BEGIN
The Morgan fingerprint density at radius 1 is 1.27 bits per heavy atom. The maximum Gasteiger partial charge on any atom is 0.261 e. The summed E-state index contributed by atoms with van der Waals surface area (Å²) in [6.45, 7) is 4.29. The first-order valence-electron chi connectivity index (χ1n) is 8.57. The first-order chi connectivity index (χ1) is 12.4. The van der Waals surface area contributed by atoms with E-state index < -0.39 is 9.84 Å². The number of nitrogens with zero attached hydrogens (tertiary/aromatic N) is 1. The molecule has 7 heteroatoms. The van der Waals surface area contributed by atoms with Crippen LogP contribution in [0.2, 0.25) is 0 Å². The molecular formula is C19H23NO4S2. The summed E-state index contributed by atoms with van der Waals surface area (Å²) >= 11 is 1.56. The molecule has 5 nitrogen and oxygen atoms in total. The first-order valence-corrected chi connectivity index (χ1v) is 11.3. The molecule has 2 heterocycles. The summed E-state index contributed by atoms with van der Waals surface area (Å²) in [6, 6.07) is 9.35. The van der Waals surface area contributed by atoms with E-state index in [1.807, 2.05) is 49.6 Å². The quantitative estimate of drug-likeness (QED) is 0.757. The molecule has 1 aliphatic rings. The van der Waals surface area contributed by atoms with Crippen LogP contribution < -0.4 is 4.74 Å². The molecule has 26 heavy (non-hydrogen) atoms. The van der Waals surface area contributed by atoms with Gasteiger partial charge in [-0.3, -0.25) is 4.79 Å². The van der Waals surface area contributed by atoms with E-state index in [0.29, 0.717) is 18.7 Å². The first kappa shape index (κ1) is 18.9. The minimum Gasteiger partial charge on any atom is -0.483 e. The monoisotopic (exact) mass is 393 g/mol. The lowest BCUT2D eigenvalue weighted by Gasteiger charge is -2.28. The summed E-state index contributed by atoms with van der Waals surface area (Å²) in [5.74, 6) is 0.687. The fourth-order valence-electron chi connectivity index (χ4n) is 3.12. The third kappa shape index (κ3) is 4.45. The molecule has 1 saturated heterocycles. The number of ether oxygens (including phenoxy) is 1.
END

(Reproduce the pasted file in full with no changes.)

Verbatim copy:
The Morgan fingerprint density at radius 1 is 1.27 bits per heavy atom. The maximum Gasteiger partial charge on any atom is 0.261 e. The summed E-state index contributed by atoms with van der Waals surface area (Å²) in [6.45, 7) is 4.29. The first-order valence-electron chi connectivity index (χ1n) is 8.57. The first-order chi connectivity index (χ1) is 12.4. The van der Waals surface area contributed by atoms with E-state index < -0.39 is 9.84 Å². The number of nitrogens with zero attached hydrogens (tertiary/aromatic N) is 1. The molecule has 7 heteroatoms. The van der Waals surface area contributed by atoms with Crippen LogP contribution in [0.2, 0.25) is 0 Å². The molecular formula is C19H23NO4S2. The summed E-state index contributed by atoms with van der Waals surface area (Å²) >= 11 is 1.56. The molecule has 5 nitrogen and oxygen atoms in total. The first-order valence-corrected chi connectivity index (χ1v) is 11.3. The molecule has 2 heterocycles. The summed E-state index contributed by atoms with van der Waals surface area (Å²) in [6, 6.07) is 9.35. The van der Waals surface area contributed by atoms with E-state index in [1.807, 2.05) is 49.6 Å². The quantitative estimate of drug-likeness (QED) is 0.757. The molecule has 1 aliphatic rings. The van der Waals surface area contributed by atoms with Crippen LogP contribution < -0.4 is 4.74 Å². The molecule has 26 heavy (non-hydrogen) atoms. The van der Waals surface area contributed by atoms with Gasteiger partial charge in [-0.3, -0.25) is 4.79 Å². The van der Waals surface area contributed by atoms with E-state index in [0.29, 0.717) is 18.7 Å². The first kappa shape index (κ1) is 18.9. The minimum Gasteiger partial charge on any atom is -0.483 e. The monoisotopic (exact) mass is 393 g/mol. The lowest BCUT2D eigenvalue weighted by Gasteiger charge is -2.28. The summed E-state index contributed by atoms with van der Waals surface area (Å²) in [5.74, 6) is 0.687. The fourth-order valence-electron chi connectivity index (χ4n) is 3.12. The third kappa shape index (κ3) is 4.45. The molecule has 1 saturated heterocycles. The number of ether oxygens (including phenoxy) is 1.